I am proud of my Chinese-American heritage. I like the fact that I'm well-versed and immersed in a culture simply through living in it at home, regardless of the assortment anecdotes I have about times there was a conflict.
But not everyone sees being bicultural in America as some kind of normality. Or is even aware that it could be a normality.
So in 2014, media writers should focus on reshaping portrayals of Asian-American when it comes to the fictional premise. Story-telling should focus on fleshing out/creating strong, independent Asian-American characters who do face cultural clash but are still exceedingly human -- like the non-caricatural people we are in the waking world.
I don't need to spend time rehashing the real cultural dissonance that has already been voiced on various platforms by other Asian-American writers. There is conflict within, when it comes to parent-child relationships, academic pressures and obnoxious adult-community commentary on weight and height that young adults should have (that they may not). But maybe even that can start to be mediated by resolving the conflict outside.
Al Jazeera recently pointed out that Asian-American discrimination may not always be discerned right away because we are seen as a 'model minority.' In Oregon, where there is more of a dominant Asian-American population, anyone who cracked a racist comment would be immediately shut down. Instead, at my high school, Asian-Americans were noticed mainly for their academic achievements, and even occasionally envied.
But then I left the West Coast and came to the Midwest, where there are fewer Asian-Americans and a more explicit choice between 'American' and 'Asian' culture seems to exist. The kids who look like you didn't learn to count in two languages; they look at you funny when you trip over a sidewalk crack and say words they don't understand. The kids who don't look like you mock you while you talk on the phone with your parents; they shrug and roll their eyes when you snap back at them in perfect English.
Here, I write 'like a white person.' Boys cat-call that they would like to try some Japanese. Even professors have made inadvertently racist comments when discussing world events.
But if there were more Asian-American characters on television shows, the longform story-telling medium of choice these days, they could break down the myriad of assumptions and revitalize our image as a sub-culture, one that is largely referenced only by our demographic. As TIME's Kai Ma said, "the only harsh critiques I saw around Katy Perry's yellowface were by Asian-American journalists and bloggers, whereas Julianne Hough's blackface Halloween costume was roundly denounced."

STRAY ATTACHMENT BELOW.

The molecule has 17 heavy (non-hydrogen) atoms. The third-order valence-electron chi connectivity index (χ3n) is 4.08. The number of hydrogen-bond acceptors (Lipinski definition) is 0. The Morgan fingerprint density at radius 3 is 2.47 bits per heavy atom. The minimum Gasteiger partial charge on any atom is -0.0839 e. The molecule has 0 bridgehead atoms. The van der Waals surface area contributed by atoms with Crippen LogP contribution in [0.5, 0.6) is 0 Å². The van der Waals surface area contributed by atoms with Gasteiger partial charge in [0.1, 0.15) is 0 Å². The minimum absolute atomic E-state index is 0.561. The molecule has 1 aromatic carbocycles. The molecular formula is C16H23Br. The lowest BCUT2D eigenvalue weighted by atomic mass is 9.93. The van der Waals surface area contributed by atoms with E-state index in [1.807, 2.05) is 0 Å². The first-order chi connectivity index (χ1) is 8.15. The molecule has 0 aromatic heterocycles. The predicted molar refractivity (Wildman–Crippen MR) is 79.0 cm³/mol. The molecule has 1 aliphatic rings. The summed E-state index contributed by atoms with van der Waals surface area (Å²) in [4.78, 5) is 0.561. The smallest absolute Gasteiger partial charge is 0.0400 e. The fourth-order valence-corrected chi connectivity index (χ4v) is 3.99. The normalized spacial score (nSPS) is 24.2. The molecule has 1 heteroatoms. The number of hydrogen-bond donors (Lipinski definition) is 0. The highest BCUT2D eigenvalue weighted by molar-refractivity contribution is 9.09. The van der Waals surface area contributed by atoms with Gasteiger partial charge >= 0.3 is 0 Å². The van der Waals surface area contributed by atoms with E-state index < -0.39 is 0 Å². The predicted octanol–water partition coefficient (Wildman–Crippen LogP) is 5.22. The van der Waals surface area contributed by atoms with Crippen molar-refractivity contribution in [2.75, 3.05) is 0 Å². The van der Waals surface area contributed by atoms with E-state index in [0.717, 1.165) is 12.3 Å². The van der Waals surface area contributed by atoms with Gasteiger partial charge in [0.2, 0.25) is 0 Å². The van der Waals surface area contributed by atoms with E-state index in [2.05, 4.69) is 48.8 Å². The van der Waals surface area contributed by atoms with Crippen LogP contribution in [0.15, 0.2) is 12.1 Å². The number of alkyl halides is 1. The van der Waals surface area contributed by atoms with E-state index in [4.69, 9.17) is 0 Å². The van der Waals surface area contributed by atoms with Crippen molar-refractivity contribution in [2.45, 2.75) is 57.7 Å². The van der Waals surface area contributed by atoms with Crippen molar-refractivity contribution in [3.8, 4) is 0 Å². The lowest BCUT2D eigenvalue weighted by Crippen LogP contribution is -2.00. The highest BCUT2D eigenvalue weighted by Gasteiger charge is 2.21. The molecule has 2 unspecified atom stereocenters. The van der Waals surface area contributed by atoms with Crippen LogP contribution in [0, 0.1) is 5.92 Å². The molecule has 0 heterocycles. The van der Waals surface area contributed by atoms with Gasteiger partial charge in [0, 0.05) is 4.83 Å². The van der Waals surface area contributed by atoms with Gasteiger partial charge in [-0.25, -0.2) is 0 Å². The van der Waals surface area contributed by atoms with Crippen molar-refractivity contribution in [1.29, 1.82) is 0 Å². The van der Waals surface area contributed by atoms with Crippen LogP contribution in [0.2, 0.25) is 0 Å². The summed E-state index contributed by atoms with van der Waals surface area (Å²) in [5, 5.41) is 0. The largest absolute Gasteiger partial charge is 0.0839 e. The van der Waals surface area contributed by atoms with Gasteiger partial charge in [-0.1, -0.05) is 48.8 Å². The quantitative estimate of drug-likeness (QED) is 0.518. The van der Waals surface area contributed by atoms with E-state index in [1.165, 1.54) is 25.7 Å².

When we are noticed, current media characterizations of the Asian-American experience tend to come in degrading 'humorous' stereotypes but otherwise do not flesh us out beyond our physical immigrant appearance. There's also an irksome influx of self-deprecation on the home-grown comedy network: Josh Kwondike Bar on Vine makes relatively unoriginal videos about waking up with narrow vision, and Asians on YouTube also always comment on their naggy Asian parents or the communal drive to improve your SAT score or MCAT score.
But television can single-handedly influence a culture. If more of America were watching Asian-Americans who have strength and traits that aren't attributed to their skin color, some real social change may take place. I don't relate to Glee's Tina Cohen-Chang and Mike Chang, who I find annoying because of their Asian-couple pairing status and even more so because of that dreadful "Asian F" episode. I don't relate to the 'sexy Asian girl' Brenda Song played on Dads. I enjoy watching Glenn on The Walking Dead, because he's useful in the war against the zombies and not marginalized for his background. I admire Cristina Yang on Grey's Anatomy for having a perhaps-stereotypical drive to succeed, but still being able to maintain a finite identity -- as a friend, as a professional, as a lover, and as a woman -- outside of it.
When I took AP U.S. History, the sole mention of my demographic came in the form of two paragraphs devoted to the Chinese Exclusion Act. My first trip to Washington, D.C. yielded an explanation about segregation from our tour guide that left me wondering what would happen if restaurants hadn't labeled their bathrooms 'white' and 'colored,' and instead 'white' and 'black' -- where would I have fit in?
We haven't been explicitly persecuted, but being ignored isn't a better alternative.
It can start by putting us in the public eye, from the perspective of the other demographics. Forget the sins-via-stereotyping of the past -- creating new, original characters via television can help enact change, in a good way.
Here's to hoping 2014 can do this.